The ECP counsel said the October 8 date for elections was given based on facts. To this, Justice Akhtar asked what if the commission tells the court in September that the election cannot be held in October?

He remarked that conducting elections was the election commission’s duty and not a prerogative.

The CJP asked how long will democracy be sacrificed by extending elections, adding democracy has been sacrificed several times in history and its results have been faced for years. He said that the ECP is making political statements now.

He said the Balochistan local government polls were held despite security concerns. If elections are delayed, negative elements exert their force.

“As caretakers of the Constitution, how long will the Supreme Court stay silent?” the CJP asked.

The counsel responded that the May 9 violence have validated the ECP’s fears.

Justice Ahsan asked if a caretaker government can stay for as long as it wants. The ECP counsel said the duration of a caretaker set-up will be determined as per the circumstances.

Justice Aktar said the election commission told the court that only funds were required for polls, and now it says that the polls are not possible under the rules of the Constitution.

The CJP asked which articles of the Constitution will become ineffective if elections are held simultaneously across the country. If the system was strong, it will probably be possible to hold separate elections, he remarked.

The ECP counsel said separate elections to all assemblies are not possible in the current circumstances. If there is an elected government in Punjab, how the National Assembly polls will be fair, he asked.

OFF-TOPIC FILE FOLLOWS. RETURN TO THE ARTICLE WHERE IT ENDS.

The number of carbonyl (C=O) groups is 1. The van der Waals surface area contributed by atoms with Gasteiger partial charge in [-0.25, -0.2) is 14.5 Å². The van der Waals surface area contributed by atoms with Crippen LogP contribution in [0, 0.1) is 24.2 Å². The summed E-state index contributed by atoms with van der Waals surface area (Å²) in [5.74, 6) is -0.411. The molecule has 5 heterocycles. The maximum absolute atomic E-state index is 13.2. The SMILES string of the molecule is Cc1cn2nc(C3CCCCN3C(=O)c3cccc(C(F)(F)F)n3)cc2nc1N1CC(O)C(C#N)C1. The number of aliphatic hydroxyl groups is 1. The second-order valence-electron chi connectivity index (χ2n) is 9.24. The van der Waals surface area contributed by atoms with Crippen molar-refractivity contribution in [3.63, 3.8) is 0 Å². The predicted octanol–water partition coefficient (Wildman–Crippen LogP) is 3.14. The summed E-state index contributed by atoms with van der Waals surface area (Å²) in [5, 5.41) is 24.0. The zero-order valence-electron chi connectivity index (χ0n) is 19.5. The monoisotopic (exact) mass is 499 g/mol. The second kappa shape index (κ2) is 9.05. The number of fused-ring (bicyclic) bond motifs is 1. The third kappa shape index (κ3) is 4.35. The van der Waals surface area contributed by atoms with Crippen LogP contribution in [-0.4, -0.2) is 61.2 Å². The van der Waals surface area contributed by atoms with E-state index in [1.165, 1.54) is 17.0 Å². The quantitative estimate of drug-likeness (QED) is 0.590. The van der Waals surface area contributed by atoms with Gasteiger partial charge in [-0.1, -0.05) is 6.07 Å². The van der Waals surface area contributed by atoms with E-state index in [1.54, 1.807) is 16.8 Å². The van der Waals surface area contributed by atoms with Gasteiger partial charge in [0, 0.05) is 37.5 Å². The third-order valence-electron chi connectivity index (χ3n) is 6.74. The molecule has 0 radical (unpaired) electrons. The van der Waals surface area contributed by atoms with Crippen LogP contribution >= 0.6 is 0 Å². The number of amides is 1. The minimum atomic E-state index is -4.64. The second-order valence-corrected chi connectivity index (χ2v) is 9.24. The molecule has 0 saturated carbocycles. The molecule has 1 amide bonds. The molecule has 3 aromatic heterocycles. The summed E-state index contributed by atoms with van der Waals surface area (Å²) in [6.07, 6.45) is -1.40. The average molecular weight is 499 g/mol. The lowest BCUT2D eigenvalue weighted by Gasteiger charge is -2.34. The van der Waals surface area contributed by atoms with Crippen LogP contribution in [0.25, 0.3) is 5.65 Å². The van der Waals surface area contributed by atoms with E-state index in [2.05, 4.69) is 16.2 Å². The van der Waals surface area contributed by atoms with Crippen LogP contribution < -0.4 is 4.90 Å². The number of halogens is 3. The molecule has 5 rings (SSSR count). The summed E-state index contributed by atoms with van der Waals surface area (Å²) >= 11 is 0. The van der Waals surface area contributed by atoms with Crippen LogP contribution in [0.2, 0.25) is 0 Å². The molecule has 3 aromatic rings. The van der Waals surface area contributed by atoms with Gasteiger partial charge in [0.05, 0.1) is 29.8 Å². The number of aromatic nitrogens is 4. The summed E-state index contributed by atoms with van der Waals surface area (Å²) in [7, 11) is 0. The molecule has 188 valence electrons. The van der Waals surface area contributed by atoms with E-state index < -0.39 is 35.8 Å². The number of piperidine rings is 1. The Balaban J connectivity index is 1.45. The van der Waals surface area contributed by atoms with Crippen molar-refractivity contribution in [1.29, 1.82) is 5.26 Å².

The CJP responded that the provincial assembly’s interference can be stopped in the NA elections, adding if the commission is strong and fair, there can be no interference.

This issue can be solved administratively, CJP Bandial remarked.

The CJP said the election commission should not accept the Finance Ministry’s excuses, and seek solid explanation from the government. Yesterday, Rs20 billion were issued for lawmakers’ development schemes.

The ECP is itself inactive, the CJP remarked. It demanded 450,000 security personnel, which is as much as the total army strength.

He also asked the ECP to do its homework and come so that it could be determined what its problem is.

The army offered its quick response force to the election commission, CJP Bandial said, adding it was enough.

Apparently, October 8 has been given because of the National Assembly, he observed.

The ECP counsel said there was no reason to doubt the government institutions’ report, adding the October date was suggested over terrorism threats.

When asked how will the situation improve by October and what the commission thinks now that when can the elections be held, the counsel said after the May 9 incidents, the situation will have to be reviewed afresh.

The CJP remarked that the ECP has still not clarified how much delay in the elections is tolerable.

The hearing was then adjourned until May 29.